Weekly Reading 5/21

Some of the articles I’ve been reading this week:



Yesterday, I listened to a talk from the CEO of Digital Asset, Blythe Masters, on the Blockchain. It can also be described as distributed ledger, decentralized database, or digital ledger.

I surprised to realize how little I understood about the Blockchain, the differences between Bitcoin and Ethereum, and how this technology transfer and reconciliation for assets between institutions.

Like most people around Thanksgiving, I was flooded with news about the skyrocketing price of Bitcoin. It’s not the first time I’ve heard about Bitcoin. Fred Wilson got me to open a Coinbase account years ago. One of my biggest regrets wasn’t investing more then the $10 dollars they gave me to open the account. That’s lesson or issue with investing: it’s always easy to look back in time to see what you should have done. It’s much more difficult to know what to do now or anytime in the future.

One of my problems with Bitcoin is understanding why you should invest in it. It has no assets. It’s really based on faith that it will become a decentralized current and become accepted by the mainstream as a store of value.

What’s the difference between the two currencies?

Bitcoin is basically a database of accounts that is available to the public. Blyth stated, “you could download a history of all the bitcoin transaction since it’s inception.”

Ethereum is a more sophisticated version of Bitcoin. It’s faster to complete transactions. The biggest difference is the implementation of smart contracts which is basically a standard business contract but written into the code. The smart contract will execute once the conditions are met.

Blythe mentioned the positive with these types of blockchains is there integrity, since you’re able to see all of the transactions. The downside, at least for many companies, is the lack of confidentiality since of the information on the Blockchain, including the details of the smart contract, are publicly available. This is a major issue for many companies, especially large financial institutions, where sharing consumer information can be questionable ethically and in some circumstances illegal.

My biggest takeaway was the idea of live reconciliation of assets. Reconciling assets is something that can typically take a significant amount of time in many different sectors of the economy.

For the past few years, I’ve been focusing on Data Science. I’m still all in on Data Science and Artificial Intelligence but I’ll also start working on getting more education about the Blockchain. Specifically, how the Blockchain can improve the flow of assets.

photo credit: WorldSpectrum

Learn something new

Learn something new

That’s one of my daily goals. For the past year, I’ve been struggling with getting back into daily blogging so I’ve decided to write about something I’m already doing each day, learn something new.

Each day I’m going to show up to write about something new I learned in the past few days. Similar to the Alearningaday blog.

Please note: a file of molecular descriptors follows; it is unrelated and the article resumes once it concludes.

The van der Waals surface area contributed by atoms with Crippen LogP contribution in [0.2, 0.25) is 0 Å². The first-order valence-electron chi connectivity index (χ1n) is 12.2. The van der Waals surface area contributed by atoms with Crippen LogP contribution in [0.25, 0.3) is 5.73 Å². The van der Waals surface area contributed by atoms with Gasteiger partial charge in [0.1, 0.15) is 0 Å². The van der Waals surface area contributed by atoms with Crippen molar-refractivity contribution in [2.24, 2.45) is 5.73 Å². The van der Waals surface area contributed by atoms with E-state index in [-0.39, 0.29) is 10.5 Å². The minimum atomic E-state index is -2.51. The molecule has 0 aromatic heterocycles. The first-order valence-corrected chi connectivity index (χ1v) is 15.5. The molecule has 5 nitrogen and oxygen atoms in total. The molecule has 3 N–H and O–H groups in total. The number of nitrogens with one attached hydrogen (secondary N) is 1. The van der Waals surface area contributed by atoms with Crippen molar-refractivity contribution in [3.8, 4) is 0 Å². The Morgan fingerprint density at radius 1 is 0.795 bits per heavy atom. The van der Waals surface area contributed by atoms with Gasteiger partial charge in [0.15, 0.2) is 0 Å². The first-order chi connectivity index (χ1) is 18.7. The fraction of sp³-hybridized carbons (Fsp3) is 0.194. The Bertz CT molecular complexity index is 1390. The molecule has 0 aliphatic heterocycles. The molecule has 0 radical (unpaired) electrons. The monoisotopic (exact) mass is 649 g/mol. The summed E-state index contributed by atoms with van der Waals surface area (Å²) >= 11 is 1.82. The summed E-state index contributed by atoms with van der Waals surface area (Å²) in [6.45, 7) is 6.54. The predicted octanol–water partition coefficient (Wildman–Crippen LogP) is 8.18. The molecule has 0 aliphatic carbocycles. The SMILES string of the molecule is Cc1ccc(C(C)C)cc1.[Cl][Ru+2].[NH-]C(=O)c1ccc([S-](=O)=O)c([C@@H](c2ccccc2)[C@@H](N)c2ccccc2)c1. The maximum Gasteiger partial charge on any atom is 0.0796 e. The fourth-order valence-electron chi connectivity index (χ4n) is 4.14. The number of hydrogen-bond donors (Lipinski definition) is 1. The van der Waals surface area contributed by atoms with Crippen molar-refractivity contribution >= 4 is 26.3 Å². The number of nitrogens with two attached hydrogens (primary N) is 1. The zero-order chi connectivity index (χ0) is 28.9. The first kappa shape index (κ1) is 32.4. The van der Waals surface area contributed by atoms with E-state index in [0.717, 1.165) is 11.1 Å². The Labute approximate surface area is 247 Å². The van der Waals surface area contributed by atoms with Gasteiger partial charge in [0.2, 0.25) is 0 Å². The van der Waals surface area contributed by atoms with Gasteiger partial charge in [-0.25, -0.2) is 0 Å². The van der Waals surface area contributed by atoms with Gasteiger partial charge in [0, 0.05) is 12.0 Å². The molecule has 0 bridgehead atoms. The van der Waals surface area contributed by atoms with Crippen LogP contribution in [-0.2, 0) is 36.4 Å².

Next steps

Next steps

What’s next? It’s a common question many people ask first.

  • What’s for dinner?
  • Where should I get my next job?
  • What should we do today?
  • Who should I speak with next?
  • What’s the next turn?

The above questions aren’t bad questions. The just shouldn’t be your first question. Many people rarely ask why but that’s exactly the type of question we should all be asking ourselves.

  • Why are we doing things this way?
  • Why do we turn here?
  • Why do I need this?
  • Why am I here?

In Simon Sinek’s book, Start With Why, he discusses the importance of starting your questions here first to eventually find your answer and inspire the people around you. It’s a great book you should read if you haven’t already.

Photo Credit: qimono CC0

A voice

A voice

I’m writing to have a voice so others don’t try to speak for me.

I need to have a voice…

To give my opinion.

To speak up.

To ask questions.

To recommend.

To decide.

To lead.

To predict.

To teach.

To manage.

To protect.

To welcome.

To share.

To give.

To move forward.

Generosity of someone who’s gone to soon

Generosity of someone who’s gone to soon

Last week, I found out that a former coworker and fellow toastmaster had passed away after a battle with cancer. It has been about a year and a half since I lost saw her at the Summer Toastmaster Leadership Institute for our local district. I had just completed a training seminar when she told me the news. I said the typical awkward things you say to someone after they tell you some bad news. That would be the last time I saw her. It was also around the time I took a break from toastmasters. I’d gotten involved in too many clubs and felt burned out.

For the past few weeks, before finding out about her passing away, I had thought about contacting her and joining a local toastmasters club again. Then I found out the news in a Toastmasters email.

This event has me thinking about generosity, specifically the generosity of my former coworker. She had a big impact on my public speaking. One of the most important impacts she made was simply being a person to give good constructive feedback on my speeches. If you’ve ever found this person you know it is so valuable. To find someone that cares about your improvement, who takes an interest, and isn’t hurtful when you’re at your most vulnerable. This is why I’m writing about my former coworker today but what made her a special person is that she had done this exact same thing for hundreds of people.

She impacted the lives of hundreds of people. That’s what helping others does. When you positively impact someone’s life, they don’t forget. They care and they’re sad when you’re gone.